June ArtStart Reflection

Another jam-packed month, and I’m now halfway through my ArtStart year. This monthly reflection coincides with finishing up in the UK, so I’ve been both concluding activities here and planning for the next lot in the second half on the year.

With some sadness, I finished my course of lessons with Carla Rees last week. It has been great to work on some low flute fundamentals with Carla, and to hear how she has created a career for herself through performing and other musical activites. We spent quite a bit of time in the last lesson working on bass flute. I’m playing bass for a piece at the SoundSCAPE Festival next week, and was keen to get some practice time in ahead of the festival itself. I haven’t played bass in about a year now, and was finding it rather frustrating – surely I could make a fuller sound in the low register! Strong embouchure, lots of air but slow air. Hopefully some more time at SoundSCAPE will solve this.

I’m flying to Italy tomorrow morning for SoundSCAPE, and have been getting excited. I’m playing four new works by composers at the festival, along with some chamber music and solo pieces, and will be giving a presentation on new music in Australia as well. The next two weeks will certainly be busy. I’m hoping to have some time for daily blogs, but in a more creative vein than those I wrote at Trevor’s. Stay tuned!

No final exam, but I did get a certificate!

No final exam, but I did get a certificate!

On Tuesday, I finished my Practical Financial Management for Small Businesses course, rounding out with a class on taxation. While this and week nine on VAT have been rather UK-specific, I think it will be easy enough to transfer the concepts to Australia (or anywhere else for that matter!). I won’t miss the class, but it was well-taught and I feel much better equipped to deal with money and budgetary matters in a chamber ensemble or small arts organisation in the future.

Then comes organisation for my trip to the U.S. in August. I’ve booked flights to Washington D.C. for the NFA Convention, which starts on August 13th. The program came out a few days ago online, and I’m amazed at how many events are running concurrently! Each days runs from 8am to midnight, with up to seven or eight concurrent events across concerts, lectures, workshops and repertoire reading sessions. I feel like I’m going to need to allocate an afternoon to sitting down with a highlighter and working out where to go. Then I’m heading to New York for a week, where I’m having some lessons. This part of the trip is not yet fully sorted, and I need to spend some more time following up with flautists and Harvestworks, where I’m hoping to take an electronics class. I’m definitely having a lesson with Robert Dick, and will be preparing some of his Flying Lessons to work on.

Fun with Max - a tutorial on basic maths!

Fun with Max – a tutorial on basic maths

Finally, I’ve also sat myself down and made a start on Max MSP. The software has a number of segments, with Max being programming and MSP being the audio component that I’m interested in. I rather optimistically thought that I could just dive into MSP, but couldn’t many any sense whatsoever of the first tutorial! So I’ve decided to start at the very beginning with Max tutorial 1, and am now up to no. 10. The language itself is quite user-friendly, and I’m finding it easy to understand the processes and the reason behind it. However, it feels like there’s a lot to do before I can start working on programming for flute with electronics. The challenge will be starting to build my own patches and remember what all the various objects do!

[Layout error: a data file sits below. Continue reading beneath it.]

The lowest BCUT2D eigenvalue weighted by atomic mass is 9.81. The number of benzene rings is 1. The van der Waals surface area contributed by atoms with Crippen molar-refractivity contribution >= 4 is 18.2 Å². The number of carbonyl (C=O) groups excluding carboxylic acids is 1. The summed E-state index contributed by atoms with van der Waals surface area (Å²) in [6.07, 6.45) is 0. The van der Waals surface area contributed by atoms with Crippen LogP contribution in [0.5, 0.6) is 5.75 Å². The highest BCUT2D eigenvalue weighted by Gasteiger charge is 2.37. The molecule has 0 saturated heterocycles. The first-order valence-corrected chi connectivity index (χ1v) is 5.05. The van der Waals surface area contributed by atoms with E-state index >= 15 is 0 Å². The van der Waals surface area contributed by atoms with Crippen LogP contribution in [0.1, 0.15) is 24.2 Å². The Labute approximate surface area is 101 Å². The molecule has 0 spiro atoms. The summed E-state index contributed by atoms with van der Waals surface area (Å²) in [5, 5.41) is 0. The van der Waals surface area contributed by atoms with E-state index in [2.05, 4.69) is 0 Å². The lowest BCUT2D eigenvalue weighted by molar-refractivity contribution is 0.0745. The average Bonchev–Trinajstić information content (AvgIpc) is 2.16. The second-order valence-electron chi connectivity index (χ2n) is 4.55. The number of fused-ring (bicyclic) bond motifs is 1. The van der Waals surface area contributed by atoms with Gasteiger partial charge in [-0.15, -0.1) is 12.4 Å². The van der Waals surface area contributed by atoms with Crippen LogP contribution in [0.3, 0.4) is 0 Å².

At the halfway point of my ArtStart grant I feel pretty on top of things. While I haven’t yet undertaken the two major projects of the year, one is imminent and the other is feeling less daunting the more planning I do. I’m on track to tick off everything on the list, though some things like Max are definitely a long-term project. It was sad to hear this month that the Australia Council for the Arts will no longer be offering the ArtStart program due to government funding cuts. It will be sorely missed on the Australian arts scene.

May ArtStart Reflection

Time is flying by, and I am now entering the final month of my time in England. While my overall blog has been a little quiet of late, I am happy that I’ve been making good progress with the ArtStart side of things. Here is what I’ve been up to:

I am now six weeks into my Practical Financial Management for Small Businesses course. We have covered a lot of ground, including financial forecasting, income statements and analysis of account. As the course has progressed we’ve had some classes that I feel are very relevant to what I’m hoping to do as a musician, and some that aren’t at the moment. The class on ratio analysis, for example, was interesting but not terribly relevant for managing chamber ensembles. It has, however, prompted me to be a little more daring with my use of MS Excel for designing spredsheets, which will help with organisation and budgeting no end.